BY 1510 PORTUGUESE voyages round the Cape of Good Hope on the route to India had revealed the general shape of Africa but, with the exception of Ethiopia, the continental interior remained largely unknown for nearly three hundred years. In the eighteenth century mapmakers were still using traditional sources such as Ptolemy’s Geography, dating from c. AD 150, in its original form. The first stage in the transformation of the map was the work of the French geographer Jean Baptiste Bourguignon d’Anville, who on his large four-sheet map of Africa, 1749, swept away the speculative features and was content to leave large areas of the interior blank. This became the model for later eighteenth century maps of Africa.
Sebastian Münster’s revised version of Ptolemy’s Geography, supplemented with up-to-date maps, was one of the best sellers in the sixteenth century. It included this ‘new’ map of Africa featuring the course of the Nile, with its source in the Mountains of the Moon (Montes Lunae), here not named. Crowns and sceptres denote kingdoms, and Hamarich is named as the seat of the christian king, Prester John, of medieval fame. The map, ‘Africa XVIII Nova Tabula’ from Münster’s Geographia Universali (Basle, 1540) is a woodcut with the names printed typographically from stereotypes. (By courtesy of The British Library)
In 1632, Philip III of Portugal (Philip IV of Spain) ordered the Viceroy of the ‘State of Oriental India’, the Count of Llnhares, to send him ‘the description of all the coasts, harbours and anchorages of the State’. Linhares commissioned the official chronicler, Antonio Boccaro, to write the text and his secretary, Pedro Barreto de Resende, a Knight of the Order of St. Benedict of Aviz, to depict the fortresses and settlements. The second part of the Book of the State of Oriental India includes plans of the Portuguese fortresses from the Cape of Good Hope to the fortress of Chaul. The island base at Mozambique, reproduced here from a later expanded version of the book, entitled Livro do Estado da India Oriental, 1646 was described by the Dutchman Jan Huyghen van Linschoten in his Itinerario, 1595, as ‘a very great and safe haven’. The post of Captain of Mozambique (whose residence can be seen within the fortress walls) was highly lucrative on account of the gold dust collected along the coast, especially at Sofala, and the trade in African slaves to India and the Orient. (By courtesy of The British Library. Sloane MS. 197 fol.95v-96)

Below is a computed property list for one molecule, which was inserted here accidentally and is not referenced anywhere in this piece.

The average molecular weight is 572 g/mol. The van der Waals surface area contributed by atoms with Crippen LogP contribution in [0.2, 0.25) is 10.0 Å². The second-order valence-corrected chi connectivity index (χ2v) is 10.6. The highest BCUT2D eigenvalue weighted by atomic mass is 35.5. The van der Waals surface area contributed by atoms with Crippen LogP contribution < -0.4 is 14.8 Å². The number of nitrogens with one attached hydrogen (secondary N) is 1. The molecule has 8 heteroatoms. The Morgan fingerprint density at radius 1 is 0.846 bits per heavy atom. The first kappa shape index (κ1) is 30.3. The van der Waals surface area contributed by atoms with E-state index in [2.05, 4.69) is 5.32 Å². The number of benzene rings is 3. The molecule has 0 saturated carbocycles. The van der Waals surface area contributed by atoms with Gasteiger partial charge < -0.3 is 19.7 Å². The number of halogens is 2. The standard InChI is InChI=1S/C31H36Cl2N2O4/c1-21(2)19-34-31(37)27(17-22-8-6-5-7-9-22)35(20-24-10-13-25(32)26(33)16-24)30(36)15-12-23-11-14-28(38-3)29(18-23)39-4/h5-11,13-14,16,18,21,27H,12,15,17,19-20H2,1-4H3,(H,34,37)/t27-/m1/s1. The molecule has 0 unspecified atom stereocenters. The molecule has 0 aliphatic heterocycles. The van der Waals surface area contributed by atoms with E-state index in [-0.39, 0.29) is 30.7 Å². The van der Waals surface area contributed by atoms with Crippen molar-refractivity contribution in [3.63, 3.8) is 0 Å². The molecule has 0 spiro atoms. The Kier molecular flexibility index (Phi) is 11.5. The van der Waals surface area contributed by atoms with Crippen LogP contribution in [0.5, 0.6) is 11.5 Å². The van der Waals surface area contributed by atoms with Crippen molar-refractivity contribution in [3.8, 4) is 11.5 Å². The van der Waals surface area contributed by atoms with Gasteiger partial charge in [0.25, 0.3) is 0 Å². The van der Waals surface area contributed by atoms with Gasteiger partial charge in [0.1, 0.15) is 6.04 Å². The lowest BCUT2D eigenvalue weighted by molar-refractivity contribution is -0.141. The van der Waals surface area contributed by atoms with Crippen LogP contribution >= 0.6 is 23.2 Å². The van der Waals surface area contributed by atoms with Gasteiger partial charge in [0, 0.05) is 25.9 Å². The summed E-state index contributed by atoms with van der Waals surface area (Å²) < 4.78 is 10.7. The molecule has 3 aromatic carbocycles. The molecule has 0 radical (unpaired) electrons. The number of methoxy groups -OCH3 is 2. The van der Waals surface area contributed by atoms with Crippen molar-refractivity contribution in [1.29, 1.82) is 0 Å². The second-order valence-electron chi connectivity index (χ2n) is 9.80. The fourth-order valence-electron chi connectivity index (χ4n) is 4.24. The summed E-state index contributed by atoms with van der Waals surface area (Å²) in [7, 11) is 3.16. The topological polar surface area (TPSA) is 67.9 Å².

This map of ‘Tafel Bay’ (c. 1660) by Johannes Vingboons, is an early copy of the first detailed Dutch map of the Dutch East India Company’s colony at the Cape of Good Hope. The colony was established by Jan van Riebeeck in 1652, and the ship flying the Dutch flags shows where the fleet, carrying him and the colonists, harboured. Vingboons’ map was presumably designed to record the scene for the benefit of one of the directors of the Company. As yet, there is no indication of Cape Town but the marshland (‘Weyland’), and hilly country (‘Berghachtigh Land), suitable for pasture and settlement, are indicated. Such information was essential if colonisation was to be efficiently undertaken. Another larger version of this map is preserved in an atlas in the Algemeen Rijkarchief in The Hague. (By courtesy of The British Library. Add. MS 34184, fols.12v-13)